While the Stop Online Piracy Act (also known as SOPA) now pending in Congress has members of the technology and art world up in arms, a more subtle remedy for small copyright claims is also quietly being developed by the United States Copyright Office. At the end of October, Congress asked the office — a subset of the Library of Congress that maintains records of U.S. copyright — to study the problems surrounding small copyright disputes, as well as possible alternatives. The results, which involve the establishment of a small claims court, could have major implications for artists who use appropriated material as well as those whose material is appropriated by others.
Under the Copyright Act of 1976, all copyright infringement claims — whether they concern a blockbuster Hollywood movie or an individual photograph — must be brought to federal court. The exorbitant legal fees associated with this process often dissuade individual copyright holders from filing a lawsuit, and can bankrupt defendants. (In 2011, for instance, the median cost for litigating a copyright-infringement lawsuit with less than $1 million at risk was $350,000, according to the Federal Register.) When the reward is likely to be small, the protracted legal process doesn’t help, either: the median duration of a federal case that went trial in 2009 and 2010 was 23 months.
The copyright office is currently soliciting comments from the public through January 16 to help it write the report, which it will then pass on to the Congressional Subcommittee on the Courts, the Internet, and Intellectual Property. In a preliminary notice on the issue, drawn largely from a 2006 hearing on the same subject, the office set forth several alternatives to the present system that would give artists and other copyright holders the ability to pursue a claim without hiring an attorney. (A relatively similar proposal in England, to establish a copyright small claims track in Patents County Court cases involving £5,000 or less, is pending there.)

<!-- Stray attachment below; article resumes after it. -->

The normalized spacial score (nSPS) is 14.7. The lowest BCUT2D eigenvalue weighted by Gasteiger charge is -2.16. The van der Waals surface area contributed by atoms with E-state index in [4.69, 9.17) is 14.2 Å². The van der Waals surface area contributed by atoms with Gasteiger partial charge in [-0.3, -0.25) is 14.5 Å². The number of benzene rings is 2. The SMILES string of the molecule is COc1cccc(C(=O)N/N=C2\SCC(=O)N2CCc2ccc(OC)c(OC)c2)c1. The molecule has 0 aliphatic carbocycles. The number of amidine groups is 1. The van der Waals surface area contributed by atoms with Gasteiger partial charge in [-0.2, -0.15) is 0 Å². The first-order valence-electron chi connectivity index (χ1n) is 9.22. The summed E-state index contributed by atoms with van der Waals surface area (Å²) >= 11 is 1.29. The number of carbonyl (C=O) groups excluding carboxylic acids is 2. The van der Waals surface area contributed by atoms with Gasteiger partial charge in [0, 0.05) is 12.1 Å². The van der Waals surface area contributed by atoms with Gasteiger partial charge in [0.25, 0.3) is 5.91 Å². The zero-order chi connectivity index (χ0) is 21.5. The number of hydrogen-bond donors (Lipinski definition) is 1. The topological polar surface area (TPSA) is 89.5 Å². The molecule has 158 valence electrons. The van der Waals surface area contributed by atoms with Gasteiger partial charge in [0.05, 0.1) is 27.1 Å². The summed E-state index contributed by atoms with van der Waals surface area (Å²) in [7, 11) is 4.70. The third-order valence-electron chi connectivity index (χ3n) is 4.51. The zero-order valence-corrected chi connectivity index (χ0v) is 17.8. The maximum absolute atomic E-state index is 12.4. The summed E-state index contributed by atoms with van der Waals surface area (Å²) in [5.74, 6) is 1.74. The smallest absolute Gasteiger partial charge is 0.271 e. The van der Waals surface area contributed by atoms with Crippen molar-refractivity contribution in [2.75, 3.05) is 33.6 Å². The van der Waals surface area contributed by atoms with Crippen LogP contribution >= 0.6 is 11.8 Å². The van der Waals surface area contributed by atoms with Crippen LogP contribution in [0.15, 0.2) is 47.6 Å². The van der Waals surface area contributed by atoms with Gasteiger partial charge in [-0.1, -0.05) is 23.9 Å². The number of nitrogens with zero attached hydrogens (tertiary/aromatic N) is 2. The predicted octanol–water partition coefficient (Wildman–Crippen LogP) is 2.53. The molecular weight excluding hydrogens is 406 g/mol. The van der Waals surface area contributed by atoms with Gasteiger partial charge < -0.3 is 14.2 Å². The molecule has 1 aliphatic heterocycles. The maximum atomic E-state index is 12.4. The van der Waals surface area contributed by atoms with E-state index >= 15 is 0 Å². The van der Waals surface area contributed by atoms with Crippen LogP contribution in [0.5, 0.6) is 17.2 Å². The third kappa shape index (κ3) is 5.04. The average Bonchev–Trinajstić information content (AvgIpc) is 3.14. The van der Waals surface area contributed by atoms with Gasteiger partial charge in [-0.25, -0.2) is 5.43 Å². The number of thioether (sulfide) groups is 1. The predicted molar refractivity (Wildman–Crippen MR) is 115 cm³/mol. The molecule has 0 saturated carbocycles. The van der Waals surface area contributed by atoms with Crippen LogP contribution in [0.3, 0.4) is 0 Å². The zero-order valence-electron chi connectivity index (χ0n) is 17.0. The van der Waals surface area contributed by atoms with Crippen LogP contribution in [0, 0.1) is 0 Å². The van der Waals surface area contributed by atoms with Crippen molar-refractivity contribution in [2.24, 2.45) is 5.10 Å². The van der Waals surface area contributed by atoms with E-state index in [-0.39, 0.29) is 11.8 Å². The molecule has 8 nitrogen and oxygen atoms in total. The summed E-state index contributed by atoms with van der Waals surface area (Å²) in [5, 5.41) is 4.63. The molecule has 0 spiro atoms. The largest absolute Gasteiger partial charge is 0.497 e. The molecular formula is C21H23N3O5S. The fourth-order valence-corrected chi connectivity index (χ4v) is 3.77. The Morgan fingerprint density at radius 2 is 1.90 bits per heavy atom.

“The cost that artists find prohibitive is the expense for lawyers, et cetera,” said John Stewart, an attorney at Crowell & Moring LLP in Washington and a member of the Legal Advisory Council of the Copyright Alliance, which represents the interests of copyright owners. “State court may also cost a lot in terms of legal fees, but state small claims courts are generally set up with simplified procedures and limits.”
In its preliminary notice, the office makes several suggestions that it is quick to acknowledge are imperfect. Small claims could be carried out in state court (though, it notes, “state courts do not have expertise in copyright jurisprudence”) or by a federal small claims panel (which, it admitted, would create logistical challenges if there were only a handful throughout the country). One major stumbling block, according to the document, is the complexity of fair use — the very defense that has been invoked in court by numerous artists, from Richard Prince to Jeff Koons, in copyright disputes. Fair use, according to the copyright office, “is extremely fact-specific and typically requires courts to examine decades of judicial precedent.” In other words, one can’t trust just any court to get it right.
It's unclear whether the report will have any tangible effect on law — when a similar matter was discussed in 2006, Congress failed to act. Still, fair use advocates cautiously support the idea. "While a copyright claims court could create a massive explosion in the number of copyright cases by lowering the barrier to entry, the ability to defend yourself without a lawyer and without the fear of devastating statutory damages seems like a net positive," technologist Andy Baio told ARTINFO in an email. "Of course, it depends entirely on how the copyright court is designed and the limits put into place."